I'm not going to try to "fix" our tenant's opinions or mindset. I don't think his mindset is broken. He and I just have different objectives, to some degree. Nor do I have the credibility with him or the knowledge base to believe that I know better than him.

    I'm not sure pheasants can thrive on a landscape dominated by the ag practices necessary for a producer to maximize income. You seem to believe there are alternative ag practices that could break that paradigm. Maybe you're right, but the choices are either to prove it yourself or convince someone to gamble their own livelihood on it. The latter option being what you described as "fixing" a farmer's mindset.

    The best fix is to create markets and structures where hunting for truly wild game birds has meaningful economic value to landowners and producers. IE, where a landowner/producer can monetize practices that favor wild birds.

    I agree and share common ground with the bolded part 1000%. As far as using the word Fix - my word choice could be different - however I would like to think any of us with common sense can question the marketing prowess of the few ag companies that control the top of the food chain and their marketing/brainwashing practices -- who says they have the only correct option and way to do things? There are still old school guys that farm and make a living and are not on food stamps as someone here tried to sensationalize. Secondly I do believe wholeheartedly we collectively as a society have not studied or thought about what all these chemicals and changes we are perpetrating to the environment (at least on the prairies and breadbasket that I'm familiar with) where you go from a biosphere with likely 1000's of different species of plants and animals/insects all interconnected and living in a symbiotic relationship to one of mono-culture and a sterile environment -- I think you and I are familiar with a lot of the same places - there are areas around St John KS where the farmer (I'm assuming it's one operation) has for miles fields that look like golf turf - no weeds on the roads, fence lines etc - nothing but a sterile environment. Nary a sign of a living thing you'll see besides his cattle and a few holes in the ground I'm assuming is from mice. Drive exactly 12 miles to the south of Holcomb, KS - then look to the 30 sq miles to the south and west of that point - you will see as far I'm concerned an environmental disaster caused by modern farming practices that will take decades if not 100's of years to reestablish the natural sand sage prairie after the land was raped and the water shut off and farming abandoned. I've got photos of me hunting the area up to 2008 or so and it makes me want to vomit seeing what it turned into in such a short period of time.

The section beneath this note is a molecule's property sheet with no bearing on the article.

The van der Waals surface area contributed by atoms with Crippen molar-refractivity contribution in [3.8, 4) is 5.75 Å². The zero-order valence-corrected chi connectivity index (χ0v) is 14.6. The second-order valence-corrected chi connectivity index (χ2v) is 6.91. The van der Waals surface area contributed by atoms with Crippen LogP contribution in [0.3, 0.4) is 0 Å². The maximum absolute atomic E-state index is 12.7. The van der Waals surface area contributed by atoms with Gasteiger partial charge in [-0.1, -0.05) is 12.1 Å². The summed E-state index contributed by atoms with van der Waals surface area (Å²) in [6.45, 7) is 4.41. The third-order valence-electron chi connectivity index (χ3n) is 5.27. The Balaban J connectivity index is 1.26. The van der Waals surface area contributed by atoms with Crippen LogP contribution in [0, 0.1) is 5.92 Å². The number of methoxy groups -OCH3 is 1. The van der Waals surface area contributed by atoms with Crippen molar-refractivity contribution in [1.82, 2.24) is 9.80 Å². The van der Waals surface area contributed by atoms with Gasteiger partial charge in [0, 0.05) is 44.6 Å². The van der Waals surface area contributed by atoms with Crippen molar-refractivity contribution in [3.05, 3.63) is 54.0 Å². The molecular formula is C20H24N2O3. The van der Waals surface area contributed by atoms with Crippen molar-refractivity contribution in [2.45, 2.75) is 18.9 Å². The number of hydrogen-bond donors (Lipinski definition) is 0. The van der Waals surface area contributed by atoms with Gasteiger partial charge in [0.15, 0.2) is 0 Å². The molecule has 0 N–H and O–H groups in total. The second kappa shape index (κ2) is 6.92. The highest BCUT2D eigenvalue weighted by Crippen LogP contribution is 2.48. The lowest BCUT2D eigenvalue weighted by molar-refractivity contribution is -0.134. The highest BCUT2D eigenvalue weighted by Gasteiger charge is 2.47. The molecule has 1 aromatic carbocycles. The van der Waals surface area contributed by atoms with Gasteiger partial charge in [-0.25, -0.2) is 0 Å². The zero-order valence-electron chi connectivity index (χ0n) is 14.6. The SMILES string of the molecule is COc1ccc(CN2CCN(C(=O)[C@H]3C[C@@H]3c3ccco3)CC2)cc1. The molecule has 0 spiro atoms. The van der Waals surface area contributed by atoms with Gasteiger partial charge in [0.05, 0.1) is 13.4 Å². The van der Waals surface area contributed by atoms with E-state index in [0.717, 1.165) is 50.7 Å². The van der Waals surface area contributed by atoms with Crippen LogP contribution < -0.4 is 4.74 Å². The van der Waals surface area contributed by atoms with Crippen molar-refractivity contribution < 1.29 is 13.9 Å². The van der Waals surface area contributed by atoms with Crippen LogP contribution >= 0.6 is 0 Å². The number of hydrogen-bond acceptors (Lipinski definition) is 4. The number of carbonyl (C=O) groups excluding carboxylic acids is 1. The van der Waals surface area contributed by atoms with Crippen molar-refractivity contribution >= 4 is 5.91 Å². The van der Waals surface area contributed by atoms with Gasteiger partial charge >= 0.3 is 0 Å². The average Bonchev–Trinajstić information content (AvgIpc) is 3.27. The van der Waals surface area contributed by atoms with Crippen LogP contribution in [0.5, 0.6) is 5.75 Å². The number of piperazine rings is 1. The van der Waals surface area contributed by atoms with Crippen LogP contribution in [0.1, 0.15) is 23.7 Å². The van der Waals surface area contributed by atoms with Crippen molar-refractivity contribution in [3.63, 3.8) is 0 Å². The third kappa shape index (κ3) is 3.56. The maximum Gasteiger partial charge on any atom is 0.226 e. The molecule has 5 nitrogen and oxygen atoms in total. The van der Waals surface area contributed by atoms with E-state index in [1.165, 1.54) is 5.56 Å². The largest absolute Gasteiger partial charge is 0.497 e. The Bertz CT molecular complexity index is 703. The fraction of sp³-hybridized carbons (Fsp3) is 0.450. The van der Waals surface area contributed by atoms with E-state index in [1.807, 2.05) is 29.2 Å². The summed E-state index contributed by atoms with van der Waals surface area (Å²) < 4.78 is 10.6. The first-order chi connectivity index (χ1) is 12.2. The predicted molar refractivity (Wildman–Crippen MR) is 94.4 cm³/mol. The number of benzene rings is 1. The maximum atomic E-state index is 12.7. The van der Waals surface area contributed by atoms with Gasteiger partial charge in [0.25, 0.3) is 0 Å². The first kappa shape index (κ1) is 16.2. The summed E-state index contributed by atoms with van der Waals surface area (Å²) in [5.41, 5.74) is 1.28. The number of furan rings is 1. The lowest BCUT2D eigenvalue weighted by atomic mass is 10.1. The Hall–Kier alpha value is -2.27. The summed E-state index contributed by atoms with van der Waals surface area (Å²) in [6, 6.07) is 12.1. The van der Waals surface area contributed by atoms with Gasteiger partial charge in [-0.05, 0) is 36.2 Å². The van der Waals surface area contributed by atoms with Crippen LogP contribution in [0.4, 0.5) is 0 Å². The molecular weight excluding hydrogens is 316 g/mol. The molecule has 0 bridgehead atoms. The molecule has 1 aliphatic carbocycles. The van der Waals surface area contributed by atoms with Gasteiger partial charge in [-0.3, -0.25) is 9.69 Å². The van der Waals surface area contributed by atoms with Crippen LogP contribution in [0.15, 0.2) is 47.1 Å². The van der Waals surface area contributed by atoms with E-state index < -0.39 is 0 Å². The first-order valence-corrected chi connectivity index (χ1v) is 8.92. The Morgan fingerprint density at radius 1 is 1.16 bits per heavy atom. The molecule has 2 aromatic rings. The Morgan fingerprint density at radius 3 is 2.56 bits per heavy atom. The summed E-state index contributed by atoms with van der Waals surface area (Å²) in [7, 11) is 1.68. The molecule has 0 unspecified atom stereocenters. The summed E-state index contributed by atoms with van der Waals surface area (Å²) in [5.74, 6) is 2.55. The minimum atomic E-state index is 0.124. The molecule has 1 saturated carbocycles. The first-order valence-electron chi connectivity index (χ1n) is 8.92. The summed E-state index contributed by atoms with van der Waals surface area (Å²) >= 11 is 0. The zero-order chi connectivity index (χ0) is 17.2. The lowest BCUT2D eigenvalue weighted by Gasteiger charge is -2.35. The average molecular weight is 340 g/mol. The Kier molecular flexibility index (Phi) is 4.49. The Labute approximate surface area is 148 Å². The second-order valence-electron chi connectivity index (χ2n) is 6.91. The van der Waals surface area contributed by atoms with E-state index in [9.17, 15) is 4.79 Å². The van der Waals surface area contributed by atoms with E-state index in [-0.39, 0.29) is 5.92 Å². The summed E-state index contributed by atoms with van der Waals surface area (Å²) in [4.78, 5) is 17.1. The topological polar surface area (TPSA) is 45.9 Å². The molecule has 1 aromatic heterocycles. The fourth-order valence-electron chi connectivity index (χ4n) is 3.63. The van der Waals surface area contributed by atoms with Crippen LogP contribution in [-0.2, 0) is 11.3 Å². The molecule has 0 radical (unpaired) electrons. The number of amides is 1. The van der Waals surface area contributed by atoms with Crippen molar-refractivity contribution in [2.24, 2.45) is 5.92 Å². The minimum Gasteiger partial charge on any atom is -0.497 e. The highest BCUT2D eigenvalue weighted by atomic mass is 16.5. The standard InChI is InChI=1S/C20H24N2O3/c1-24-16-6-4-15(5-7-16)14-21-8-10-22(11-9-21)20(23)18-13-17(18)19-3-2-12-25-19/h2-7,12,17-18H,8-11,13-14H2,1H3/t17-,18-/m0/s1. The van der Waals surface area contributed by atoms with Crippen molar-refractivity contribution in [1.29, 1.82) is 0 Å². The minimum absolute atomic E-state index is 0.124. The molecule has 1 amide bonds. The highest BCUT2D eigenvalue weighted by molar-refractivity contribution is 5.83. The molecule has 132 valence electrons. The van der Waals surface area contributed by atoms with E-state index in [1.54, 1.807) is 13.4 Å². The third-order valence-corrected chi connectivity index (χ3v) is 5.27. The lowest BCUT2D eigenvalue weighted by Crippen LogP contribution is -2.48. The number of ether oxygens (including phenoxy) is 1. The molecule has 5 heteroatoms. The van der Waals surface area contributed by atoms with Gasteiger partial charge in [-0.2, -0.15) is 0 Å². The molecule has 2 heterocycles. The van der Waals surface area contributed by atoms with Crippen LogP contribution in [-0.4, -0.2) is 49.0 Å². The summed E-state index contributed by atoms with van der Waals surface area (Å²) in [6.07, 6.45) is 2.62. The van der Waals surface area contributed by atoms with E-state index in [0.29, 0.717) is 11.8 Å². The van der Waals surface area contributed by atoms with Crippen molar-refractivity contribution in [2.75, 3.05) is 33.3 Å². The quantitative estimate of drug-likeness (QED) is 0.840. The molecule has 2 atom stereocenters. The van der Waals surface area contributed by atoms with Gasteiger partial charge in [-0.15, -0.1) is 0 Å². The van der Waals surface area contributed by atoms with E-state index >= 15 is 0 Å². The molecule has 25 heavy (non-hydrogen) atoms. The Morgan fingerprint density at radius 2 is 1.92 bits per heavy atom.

I remember things as a Kid born in 1980 and loving to catch butterflies near Rose Hill on their migration - I always begged my mother to buy me a butterfly house or not sure what it was called but she'd get them at a craft show and I could catch them. I dont even know how many Monarchs we had fly through our place as a kid - they started to disappear and now it's rare to even seen one.

    Anyways I do believe that upland birds are canaries in the coal mine so to speak and depend on a "specific" recipe for habitat and bio diversity that many other animals will benefit from as well. PF or whatever org carries the most weight should be working with the Ag industry and lobbying the govt to implement changes that will make us stewards of the land for those that will come after us - a byproduct of that will be sustainable game populations and I'm sure somewhere in there is a way for land owners to continue to find ways to make a healthy living.

  10. #30

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    20D41B01-E5E2-4097-8F8C-0305223ED358.jpeg

    Here is the cover of the Nebraska public Access guide , habitat work is all about partnerships weather it be with the state , private Landowner, or working with other habitat organizations.

    PF /QF Motto “Farm the Best Conserve The Rest “